This guest post is brought to you by Ryan Ayres from The Financial Student, a personal finance site for teens, college students, and lifelong learners interested in the basics of personal finance.
While the Free Application for Federal Student Aid was due months ago, the effects of it will be felt by college students for years. Some students will receive grants that never have to be paid back while others will receive subsidized loans from Uncle Sam. No matter what one’s individual situation is, the FAFSA is a key factor in college finances.
But Is The FAFSA Fair?
The number of grants and type of loans a student receives is almost entirely based on how much their parents earn. The logic goes that if your parents are loaded, then you don’t need as much, if any, government assistance. There are, however, some problems with this system:
1. The FAFSA assumes that parents are going to pay for college. If your parents believe you should pay your own way, then their income and assets are irrelevant. While my own parents will most likely help out with some expenses — like books and maybe making a few interest payments on my student loans — I’m responsible for the majority of the cost. Why does it matter how much they earn?
Image from Time.com
2. The FAFSA punishes you for being a good money manager. The government looks at a family’s assets to figure out how much assistance their child will receive. That means emergency funds actually work against students. Same with those online brokerage accounts or owning a business. Now, this doesn’t mean that high school students and their families shouldn’t save money over the years, but it’s interesting how good behavior is actually discouraged! Many people (myself included) therefore recommend making large purchases (home renovations, automobiles, furniture) to lower assets on the FAFSA.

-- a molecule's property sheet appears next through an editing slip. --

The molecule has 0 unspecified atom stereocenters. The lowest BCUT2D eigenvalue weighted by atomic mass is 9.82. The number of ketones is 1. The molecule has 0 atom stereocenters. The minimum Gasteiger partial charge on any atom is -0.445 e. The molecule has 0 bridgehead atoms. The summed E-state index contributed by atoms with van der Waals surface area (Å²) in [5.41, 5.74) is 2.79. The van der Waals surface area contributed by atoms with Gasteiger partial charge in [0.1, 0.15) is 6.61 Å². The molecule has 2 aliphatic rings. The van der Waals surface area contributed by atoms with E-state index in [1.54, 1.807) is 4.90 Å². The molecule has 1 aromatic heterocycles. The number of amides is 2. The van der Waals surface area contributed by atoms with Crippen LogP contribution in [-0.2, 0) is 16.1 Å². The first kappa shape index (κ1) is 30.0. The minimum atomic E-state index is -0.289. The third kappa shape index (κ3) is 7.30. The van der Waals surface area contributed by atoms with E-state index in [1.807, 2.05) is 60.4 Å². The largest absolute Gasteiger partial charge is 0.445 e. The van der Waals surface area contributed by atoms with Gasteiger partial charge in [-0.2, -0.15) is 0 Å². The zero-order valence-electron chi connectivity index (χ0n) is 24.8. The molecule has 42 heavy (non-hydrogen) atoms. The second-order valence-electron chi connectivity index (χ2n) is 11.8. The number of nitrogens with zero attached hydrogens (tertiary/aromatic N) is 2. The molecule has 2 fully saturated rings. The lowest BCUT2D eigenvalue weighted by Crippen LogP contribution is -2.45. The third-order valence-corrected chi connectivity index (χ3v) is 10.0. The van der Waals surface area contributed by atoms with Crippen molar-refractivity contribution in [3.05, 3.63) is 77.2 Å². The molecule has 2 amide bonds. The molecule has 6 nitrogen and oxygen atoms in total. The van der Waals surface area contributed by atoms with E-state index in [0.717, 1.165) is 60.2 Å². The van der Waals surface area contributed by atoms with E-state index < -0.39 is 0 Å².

3. The FAFSA doesn’t do a whole lot to help out the middle class. The worst off will receive the best grants that never have to be repaid. The richest Americans will be able to cover the cost without many, if any, problems. That leaves the middle class to fend almost entirely for themselves. For example, I didn’t receive anything other than subsidized loans. No “free” money. And my parents are most definitely middle class: a schoolteacher and paramedic! The interest break is nice, but the average $24,000 that a student borrows is still a decent chunk of change to pay back.
Questioning FAFSA: Free Application For Federal Student Aid
Despite what’s wrong with the FAFSA, it certainly does a lot of good. Overall, more students are able to attend school because of this program. Since the federal government need not impress shareholders like big banks do, the result here is that they can provide low interest rates for loans. But it’s far from a perfect system. The best way to prepare for a student’s schooling is to handle it yourself — fund a 529 college savings plan or Educational Savings Account if you can, have your child apply for as many scholarships as possible, and consider a cheaper school.
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